Fry in oil until brown and caramelized on each side.

And that’s it! See? Easy 🙂

I added some sautéed onions that I’d fried up beforehand, but this is optional because the plantain is delicious on it’s own.  As you can see, some of my slices are a little overdone. I fried a lot of slices at once, so I lost track of which ones hadn’t been flipped, but it truly didn’t take anything away from the sweet rich taste of the plantain.  It’s very hard to go wrong here… and the result is mmmmm, heaven 🙂

Curry Mussels

First time cooking mussels, and they turned out really well, but it ended up being a lot ickier than I thought. I was so silly, I didn’t realize that mussels have to be alive when you cook them! So, you have to check for dead ones by tapping the shell: if it closes, it’s alive; if it doesn’t it’s dead. What made the experience even more memorable was the lovely squelching sound they make as they periodically open and close. Mmmmm :/



2 lbs fresh mussels (I used vacuum-sealed, and it worked out really well.  No debearding – removal of a thin, sticky membrane known as a ‘beard’ – or scrubbing required, although, I did rinse them in cool water.  If you do have to scrub and debeard, just Google it.  There are oodles of sites with instructions.)

1-2 shallots – diced

1 tbsp olive oil

2 tbsp garlic butter

1 tsp salt

3/4 to 1 tbsp garlic powder or 1 clove fresh garlic (I had no fresh garlic on hand, and powdered worked just as well)

1/2 tsp curry powder

1/2 cup dry white wine



Heat up the olive oil in a frying pan and sauté the shallots until they are that nice almost melting consistency.  A medium setting on your burner should be sufficient.

Add the salt, garlic butter, garlic powder and curry powder to the shallots to create the sauce.


In a separate wok, steam the mussels in the white wine for about 5 minutes.  A medium-high setting on your burner should be sufficient.  Mix in the sauce and steam the mussels for another 5 minutes.

Voilà!  Delicious curry mussels!


Yummy beef tortillas!

An absolute favourite at our house with the small kids AND the big kids 🙂  Yup, Thursday nights have become “tortilla night”.  Sometimes we change it up and substitute the ground meat for chicken breast, which makes for a delicious fajita.  The more toppings the better, because the fun part is making it your own.

We usually use a pound of lean ground beef, which we season with salt, ground black pepper, garlic, ginger, cumin, and a sprinkle of cayenne pepper.  Then we add olive oil to a frying pan and start cooking.  We add diced onions, tomato paste and a tablespoon or two of sugar, which cuts the vinegary edge of the tomato paste.  You can certainly use fresh garlic, ginger and cumin, but if you’re rushing to prepare a meal after a long day at work, powdered works just as well.  And you can spice things up by adding chili powder, chili peppers or crushed red pepper flakes.  Another tip is to prepare the meat the night before. Then you only have to worry about your toppings the day of.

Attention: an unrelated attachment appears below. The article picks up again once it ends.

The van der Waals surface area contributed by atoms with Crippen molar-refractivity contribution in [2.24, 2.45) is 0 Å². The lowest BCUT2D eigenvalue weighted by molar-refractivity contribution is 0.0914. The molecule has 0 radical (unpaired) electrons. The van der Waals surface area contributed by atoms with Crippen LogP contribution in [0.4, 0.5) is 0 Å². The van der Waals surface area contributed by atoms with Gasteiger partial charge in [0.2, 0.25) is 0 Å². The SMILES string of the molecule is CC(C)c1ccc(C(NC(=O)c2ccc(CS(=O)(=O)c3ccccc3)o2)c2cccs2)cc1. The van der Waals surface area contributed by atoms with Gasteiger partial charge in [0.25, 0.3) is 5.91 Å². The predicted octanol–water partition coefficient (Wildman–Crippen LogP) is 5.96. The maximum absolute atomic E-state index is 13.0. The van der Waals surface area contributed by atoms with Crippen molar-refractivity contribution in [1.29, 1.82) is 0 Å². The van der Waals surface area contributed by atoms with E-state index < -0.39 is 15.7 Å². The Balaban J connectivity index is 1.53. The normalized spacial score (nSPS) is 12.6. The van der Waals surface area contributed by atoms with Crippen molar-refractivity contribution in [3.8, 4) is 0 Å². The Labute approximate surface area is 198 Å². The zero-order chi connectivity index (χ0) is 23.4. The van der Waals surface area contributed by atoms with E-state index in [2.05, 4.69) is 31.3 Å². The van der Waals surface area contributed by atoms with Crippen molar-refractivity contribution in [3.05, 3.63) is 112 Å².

When it comes to the toppings, we go crazy!  Our kids love raw vegetables, so we dice baby carrots, red and green bell peppers, green onions & shallots, and we chop up bite-sized morsels of cucumber and tomato.  Other toppings include sour cream, shredded cheese, corn niblets, lettuce and salsa.  We place each topping in a separate bowl which makes it easier to customize your tortilla.

For the chicken fajitas, it’s essentially the same principle.  1 pound of boneless chicken breast cut into strips, and seasoned with the same spices. We ditch the tomato paste and diced onions, instead opting for large chunks of red onion, and sliced red and green bell peppers.  You can sauté the onions and peppers with the chicken or you can leave them raw and add them as a topping later.

The end result is a delicious meal that even the kids get excited about!

Chicken Fajitas - the non-sizzling kind

Chicken Fajitas – the non-sizzling kind

Yummy tortillas!

Yummy beef tortillas!